Four Methods of Delivering a Speech

by Sarah Trevino ; Updated September 26, 2017
Public speaking is an art form; from writing to delivery.

For a seasoned speaker, the process of writing and delivering a speech is second nature. For others, the delivery methods are unknown. Between the preparation of writing a speech and getting ready to present the speech, a speaker must decide which speech method to use. There are four main types of speech delivery, each having their own benefits and drawbacks.


The manuscript method of delivering a speech involves writing a manuscript used for reference during the speech and for official records. Manuscript delivery should avoid reading the manuscript word for word, otherwise the speaker risks sounding mechanical. The use of eye contact and facial expressions helps bring personality to this type of speech delivery.


The memorization method involves memorizing a speech word for word. This can run the risk of sounding as mechanical as the manuscript method. As in the manuscript method, memorizing key talking points gives the speaker a more personal approach. Add personality with voice inflection, eye contact and facial expressions.

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The impromptu method involves speeches with little or no time for preparation and speech writing. In situations like this, speakers should do everything in their power to take a few minutes to prepare themselves. Organizing a speech and breaking it down into parts is a quick way to mentally prepare a speech. Preparation should be started at the beginning of an introduction, or as soon as a speaker realizes they may be called on to speak. The typical organizational format includes a main point, proof, additional proof if possible, and a conclusion.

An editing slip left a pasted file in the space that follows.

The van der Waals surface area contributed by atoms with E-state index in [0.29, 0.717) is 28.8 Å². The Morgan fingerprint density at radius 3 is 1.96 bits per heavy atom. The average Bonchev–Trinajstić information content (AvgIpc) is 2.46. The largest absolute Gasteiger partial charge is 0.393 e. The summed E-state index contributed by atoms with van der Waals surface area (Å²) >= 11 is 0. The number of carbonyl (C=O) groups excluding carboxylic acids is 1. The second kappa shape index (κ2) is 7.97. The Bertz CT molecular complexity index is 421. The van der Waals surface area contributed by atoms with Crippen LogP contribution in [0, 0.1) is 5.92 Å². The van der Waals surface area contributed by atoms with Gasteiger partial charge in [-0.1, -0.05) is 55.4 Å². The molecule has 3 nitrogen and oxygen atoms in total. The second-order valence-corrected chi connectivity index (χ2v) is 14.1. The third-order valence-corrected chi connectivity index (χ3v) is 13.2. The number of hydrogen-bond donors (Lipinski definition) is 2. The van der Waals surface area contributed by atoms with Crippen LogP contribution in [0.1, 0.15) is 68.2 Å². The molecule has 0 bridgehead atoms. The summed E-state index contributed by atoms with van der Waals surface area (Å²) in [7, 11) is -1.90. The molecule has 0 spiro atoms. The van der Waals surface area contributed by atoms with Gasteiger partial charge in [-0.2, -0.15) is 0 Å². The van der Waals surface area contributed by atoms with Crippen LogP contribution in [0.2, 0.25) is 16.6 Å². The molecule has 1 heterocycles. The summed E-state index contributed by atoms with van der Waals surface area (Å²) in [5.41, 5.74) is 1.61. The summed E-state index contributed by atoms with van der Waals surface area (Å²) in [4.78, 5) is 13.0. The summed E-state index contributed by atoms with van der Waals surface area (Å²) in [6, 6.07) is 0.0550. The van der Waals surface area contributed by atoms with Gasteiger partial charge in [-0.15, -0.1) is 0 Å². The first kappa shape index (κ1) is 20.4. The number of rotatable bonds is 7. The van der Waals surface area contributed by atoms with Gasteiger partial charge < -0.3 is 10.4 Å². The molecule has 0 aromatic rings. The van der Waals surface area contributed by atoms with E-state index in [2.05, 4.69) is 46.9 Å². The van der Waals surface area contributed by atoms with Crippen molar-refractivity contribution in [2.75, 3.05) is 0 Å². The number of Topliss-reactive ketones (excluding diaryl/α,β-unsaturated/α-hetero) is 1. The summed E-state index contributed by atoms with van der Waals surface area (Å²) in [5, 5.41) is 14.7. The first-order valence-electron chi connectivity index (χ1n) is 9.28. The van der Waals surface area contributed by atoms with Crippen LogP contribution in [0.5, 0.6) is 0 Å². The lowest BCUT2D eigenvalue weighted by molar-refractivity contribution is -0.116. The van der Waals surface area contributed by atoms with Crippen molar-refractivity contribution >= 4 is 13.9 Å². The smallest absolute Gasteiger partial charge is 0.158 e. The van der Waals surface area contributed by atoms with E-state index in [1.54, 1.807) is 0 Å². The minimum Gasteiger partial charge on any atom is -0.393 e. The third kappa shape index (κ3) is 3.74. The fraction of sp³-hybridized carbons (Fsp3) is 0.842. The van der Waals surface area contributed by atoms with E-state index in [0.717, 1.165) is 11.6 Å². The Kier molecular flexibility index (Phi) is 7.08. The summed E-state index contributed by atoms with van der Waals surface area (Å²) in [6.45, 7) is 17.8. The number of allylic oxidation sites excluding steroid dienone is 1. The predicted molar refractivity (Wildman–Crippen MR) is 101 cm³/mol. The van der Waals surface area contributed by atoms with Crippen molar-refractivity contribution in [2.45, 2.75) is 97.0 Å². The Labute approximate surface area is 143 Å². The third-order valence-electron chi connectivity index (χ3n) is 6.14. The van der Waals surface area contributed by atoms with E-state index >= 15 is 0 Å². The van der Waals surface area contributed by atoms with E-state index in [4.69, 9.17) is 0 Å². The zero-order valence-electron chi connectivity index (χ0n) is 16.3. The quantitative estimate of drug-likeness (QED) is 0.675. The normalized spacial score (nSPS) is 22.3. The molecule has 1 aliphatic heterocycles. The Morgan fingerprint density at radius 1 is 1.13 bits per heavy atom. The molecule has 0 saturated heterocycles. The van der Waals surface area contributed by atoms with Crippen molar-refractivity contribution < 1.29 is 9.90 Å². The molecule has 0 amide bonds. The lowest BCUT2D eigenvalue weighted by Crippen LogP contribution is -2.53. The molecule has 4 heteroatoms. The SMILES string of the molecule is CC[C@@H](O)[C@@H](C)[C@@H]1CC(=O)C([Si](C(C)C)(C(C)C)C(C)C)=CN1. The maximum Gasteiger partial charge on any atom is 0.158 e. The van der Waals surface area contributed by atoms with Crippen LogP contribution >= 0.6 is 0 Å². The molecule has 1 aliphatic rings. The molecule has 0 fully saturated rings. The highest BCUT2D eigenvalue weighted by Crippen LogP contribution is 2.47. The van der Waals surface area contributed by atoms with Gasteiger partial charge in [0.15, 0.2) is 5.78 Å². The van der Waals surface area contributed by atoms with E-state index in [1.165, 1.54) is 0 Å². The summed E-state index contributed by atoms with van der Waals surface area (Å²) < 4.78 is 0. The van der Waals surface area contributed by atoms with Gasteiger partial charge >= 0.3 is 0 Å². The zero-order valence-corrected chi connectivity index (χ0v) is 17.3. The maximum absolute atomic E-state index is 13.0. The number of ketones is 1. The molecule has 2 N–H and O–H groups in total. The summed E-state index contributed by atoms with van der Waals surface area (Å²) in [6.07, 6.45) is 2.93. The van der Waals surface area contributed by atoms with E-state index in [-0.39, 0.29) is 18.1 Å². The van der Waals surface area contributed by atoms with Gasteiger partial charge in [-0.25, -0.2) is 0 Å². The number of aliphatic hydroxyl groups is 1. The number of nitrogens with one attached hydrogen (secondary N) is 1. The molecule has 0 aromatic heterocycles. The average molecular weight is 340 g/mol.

The extemporaneous method has more preparation than the impromptu method. It involves writing, rewriting and editing. In addition, the delivery is practiced, recited, and main points are memorized. Typically, a speaker uses an outline for the main points and the exact wording is not concrete until the delivery is given. Audiences typically perceive extemporaneous speeches as spontaneous, while the speaker still maintains control of the speaking points.

About the Author

Sarah Trevino has been a freelance writer since 2005 and specializes in food and wine, television, home and garden, and weddings. She has written for numerous websites and publications, including OMG!, Procter & Gamble and various blogs. Trevino holds a bachelor's degree from the University of Central Florida and a graduate certificate in health and wellness.

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